David Dayen at The New Republic —The Cause and Consequences of the Retail Apocalypse. Private equity firms overburdened businesses with debt, and now workers are paying the price. Will policymakers do anything about it?

The Macy’s near my house is closing early next year. The mall where it’s located has seen less and less foot traffic over the years, and losing its anchor store could set off a chain reaction. Cities across the country are facing this uncertainty, with over 6,700 scheduled store closings; it’s become known as the retail apocalypse.

This story is at odds with the broader narrative about business in America: The economy is growing, unemployment is low, and consumer confidence is at a decade-long high. This would typically signal a retail boom, yet the pain rivals the height of the Great Recession. RadioShack, The Limited, Payless, and Toys“R”Us are among 19 retail bankruptcies this year. Some point to Amazon and other online retailers for wrestling away market share, but e-commerce sales in the second quarter of 2017 only hit 8.9 percent of total sales. There’s still plenty of opportunity for retail outlets with physical space.

The real reason so many companies are sick, as Bloomberg explained in a recent feature, has to do with debt. Private equity firms purchased numerous chain retailers over the past decade, loading them up with unsustainable debt payments as part of a disastrous business strategy.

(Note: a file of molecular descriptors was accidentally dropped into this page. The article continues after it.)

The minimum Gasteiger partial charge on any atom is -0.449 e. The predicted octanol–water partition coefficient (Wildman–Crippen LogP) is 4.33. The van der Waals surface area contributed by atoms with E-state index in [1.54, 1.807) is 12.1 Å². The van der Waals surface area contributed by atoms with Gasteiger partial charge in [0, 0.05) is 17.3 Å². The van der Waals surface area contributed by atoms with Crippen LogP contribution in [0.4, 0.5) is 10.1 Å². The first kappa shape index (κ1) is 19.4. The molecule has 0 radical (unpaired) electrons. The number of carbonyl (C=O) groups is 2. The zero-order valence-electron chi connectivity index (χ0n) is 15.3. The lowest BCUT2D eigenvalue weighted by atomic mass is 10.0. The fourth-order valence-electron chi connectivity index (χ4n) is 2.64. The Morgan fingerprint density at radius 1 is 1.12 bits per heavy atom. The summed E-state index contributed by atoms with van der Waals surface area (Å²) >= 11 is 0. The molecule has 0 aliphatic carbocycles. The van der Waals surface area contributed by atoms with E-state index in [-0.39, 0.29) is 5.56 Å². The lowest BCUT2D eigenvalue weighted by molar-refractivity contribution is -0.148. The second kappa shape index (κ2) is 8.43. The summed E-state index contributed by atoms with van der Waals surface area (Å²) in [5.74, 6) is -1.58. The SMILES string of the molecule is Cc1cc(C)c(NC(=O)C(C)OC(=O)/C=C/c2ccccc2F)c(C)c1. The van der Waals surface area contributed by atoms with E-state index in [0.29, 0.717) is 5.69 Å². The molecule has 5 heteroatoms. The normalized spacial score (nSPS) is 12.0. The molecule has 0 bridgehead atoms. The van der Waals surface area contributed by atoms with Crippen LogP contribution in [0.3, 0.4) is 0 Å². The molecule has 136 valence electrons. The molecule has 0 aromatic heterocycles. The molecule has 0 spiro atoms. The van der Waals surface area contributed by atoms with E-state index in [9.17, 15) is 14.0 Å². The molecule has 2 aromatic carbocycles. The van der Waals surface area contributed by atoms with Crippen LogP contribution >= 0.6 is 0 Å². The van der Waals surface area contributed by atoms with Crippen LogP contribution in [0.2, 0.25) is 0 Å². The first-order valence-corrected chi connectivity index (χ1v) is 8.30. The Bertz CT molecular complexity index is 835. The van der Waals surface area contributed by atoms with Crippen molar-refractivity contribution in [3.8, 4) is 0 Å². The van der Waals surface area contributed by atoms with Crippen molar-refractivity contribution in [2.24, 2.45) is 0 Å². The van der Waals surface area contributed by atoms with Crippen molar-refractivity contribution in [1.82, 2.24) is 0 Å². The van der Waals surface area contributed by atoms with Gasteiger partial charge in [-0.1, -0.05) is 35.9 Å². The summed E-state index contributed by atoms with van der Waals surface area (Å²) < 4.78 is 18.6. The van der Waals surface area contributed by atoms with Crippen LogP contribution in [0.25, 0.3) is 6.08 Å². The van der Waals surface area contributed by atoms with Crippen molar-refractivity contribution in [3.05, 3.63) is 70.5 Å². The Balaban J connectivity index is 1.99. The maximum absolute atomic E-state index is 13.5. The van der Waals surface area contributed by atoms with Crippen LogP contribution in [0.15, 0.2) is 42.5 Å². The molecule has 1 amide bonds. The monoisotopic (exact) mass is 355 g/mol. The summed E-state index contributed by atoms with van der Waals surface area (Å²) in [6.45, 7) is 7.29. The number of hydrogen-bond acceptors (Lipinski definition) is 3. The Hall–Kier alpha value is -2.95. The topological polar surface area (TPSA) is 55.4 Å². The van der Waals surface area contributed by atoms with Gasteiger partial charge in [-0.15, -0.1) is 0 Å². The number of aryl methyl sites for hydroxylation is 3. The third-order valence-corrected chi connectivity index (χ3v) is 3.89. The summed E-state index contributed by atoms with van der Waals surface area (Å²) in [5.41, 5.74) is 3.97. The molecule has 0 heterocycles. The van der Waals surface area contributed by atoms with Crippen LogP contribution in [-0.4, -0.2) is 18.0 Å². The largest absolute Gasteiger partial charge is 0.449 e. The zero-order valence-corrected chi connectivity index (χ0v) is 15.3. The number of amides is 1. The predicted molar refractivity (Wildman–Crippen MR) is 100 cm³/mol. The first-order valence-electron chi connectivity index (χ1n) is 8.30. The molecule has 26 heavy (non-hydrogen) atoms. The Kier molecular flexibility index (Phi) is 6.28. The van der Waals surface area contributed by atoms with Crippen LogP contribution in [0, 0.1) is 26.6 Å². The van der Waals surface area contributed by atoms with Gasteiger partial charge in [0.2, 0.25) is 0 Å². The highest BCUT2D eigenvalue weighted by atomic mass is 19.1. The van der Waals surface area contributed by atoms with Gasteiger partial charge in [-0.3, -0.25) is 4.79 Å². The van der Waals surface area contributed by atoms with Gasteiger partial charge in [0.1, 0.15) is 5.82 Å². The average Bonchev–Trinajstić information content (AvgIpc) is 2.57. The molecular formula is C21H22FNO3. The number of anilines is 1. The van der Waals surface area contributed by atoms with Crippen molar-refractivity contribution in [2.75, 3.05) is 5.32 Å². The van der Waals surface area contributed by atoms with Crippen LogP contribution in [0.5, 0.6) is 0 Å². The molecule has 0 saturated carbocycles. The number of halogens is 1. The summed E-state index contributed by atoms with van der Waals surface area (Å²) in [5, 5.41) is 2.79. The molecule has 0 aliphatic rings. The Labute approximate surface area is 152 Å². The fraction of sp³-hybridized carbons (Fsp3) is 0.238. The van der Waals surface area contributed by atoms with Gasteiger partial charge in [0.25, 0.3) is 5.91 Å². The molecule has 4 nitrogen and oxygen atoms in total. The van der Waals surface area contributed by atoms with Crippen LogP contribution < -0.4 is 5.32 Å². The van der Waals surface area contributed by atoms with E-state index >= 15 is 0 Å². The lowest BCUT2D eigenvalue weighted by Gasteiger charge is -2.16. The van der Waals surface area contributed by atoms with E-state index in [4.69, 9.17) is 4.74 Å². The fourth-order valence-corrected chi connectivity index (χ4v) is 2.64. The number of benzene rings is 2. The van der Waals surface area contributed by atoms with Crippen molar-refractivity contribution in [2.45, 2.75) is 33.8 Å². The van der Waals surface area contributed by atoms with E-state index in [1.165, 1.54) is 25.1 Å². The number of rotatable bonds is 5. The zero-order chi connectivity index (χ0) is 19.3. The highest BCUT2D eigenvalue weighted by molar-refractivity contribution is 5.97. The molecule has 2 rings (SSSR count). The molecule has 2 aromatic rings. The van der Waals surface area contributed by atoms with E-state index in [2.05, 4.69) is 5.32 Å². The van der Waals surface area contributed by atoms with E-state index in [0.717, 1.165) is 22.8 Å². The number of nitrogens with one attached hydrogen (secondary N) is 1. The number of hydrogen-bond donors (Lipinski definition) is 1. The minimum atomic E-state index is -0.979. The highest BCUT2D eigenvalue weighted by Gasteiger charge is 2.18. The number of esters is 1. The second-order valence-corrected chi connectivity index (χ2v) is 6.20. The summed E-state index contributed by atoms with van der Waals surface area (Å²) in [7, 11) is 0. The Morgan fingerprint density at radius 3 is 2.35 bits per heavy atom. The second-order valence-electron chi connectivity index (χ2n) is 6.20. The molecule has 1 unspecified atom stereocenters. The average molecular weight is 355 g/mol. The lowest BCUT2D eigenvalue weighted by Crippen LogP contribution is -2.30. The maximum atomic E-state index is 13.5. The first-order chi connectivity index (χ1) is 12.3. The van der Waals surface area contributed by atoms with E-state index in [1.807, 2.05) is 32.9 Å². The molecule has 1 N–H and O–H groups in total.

Billions of dollars of this debt comes due in the next few years. “If today is considered a retail apocalypse,” Bloomberg reported, “then what’s coming next could truly be scary.” Eight million American retail workers could see their careers evaporate, not due to technological disruption but a predatory financial scheme. The masters of the universe who devised it, meanwhile, will likely walk away enriched, and policymakers must reckon with how they enabled the carnage.

Brandon Morse at Redstate writes;

The NFL’s tanking viewership is definitely happening. Networks that show NFL are noticing subscribers slamming their decision into reverse and backing away as fast as possible. DirecTV had to offer angry customers refunds for their NFL ticket packages. ESPN lost a whopping 480,000 subscribers in October alone due to the controversy. [Museum Note: ESPN loses subscriptions every month, as people and situations change, but certainly some of these were because of the controversy.]

At the Exit:

 Perhaps what worries the fretting men is that this is about more than ending workplace harassment. It is the fear that society is being refashioned away from codes set by men. If women can refashion workplaces this way, who knows what other unwelcome changes may follow? Far better, then, to grab the warm blanket of victimhood and scream “witch-hunt”.

As so often in recent social furors, those with the greatest advantages in life claim a victim status they would not want to earn, portraying the erosion of a smidgen of their ascendancy as a monstrous purge instead of accepting that it may just be necessary to surrender a few of the spoils of the longest winning streak in history. — Robert Shrimsley at the Financial Times



Uncle Willie loves to have feedback from both readers who appreciate his point of view as well as from missguided souls who disagree.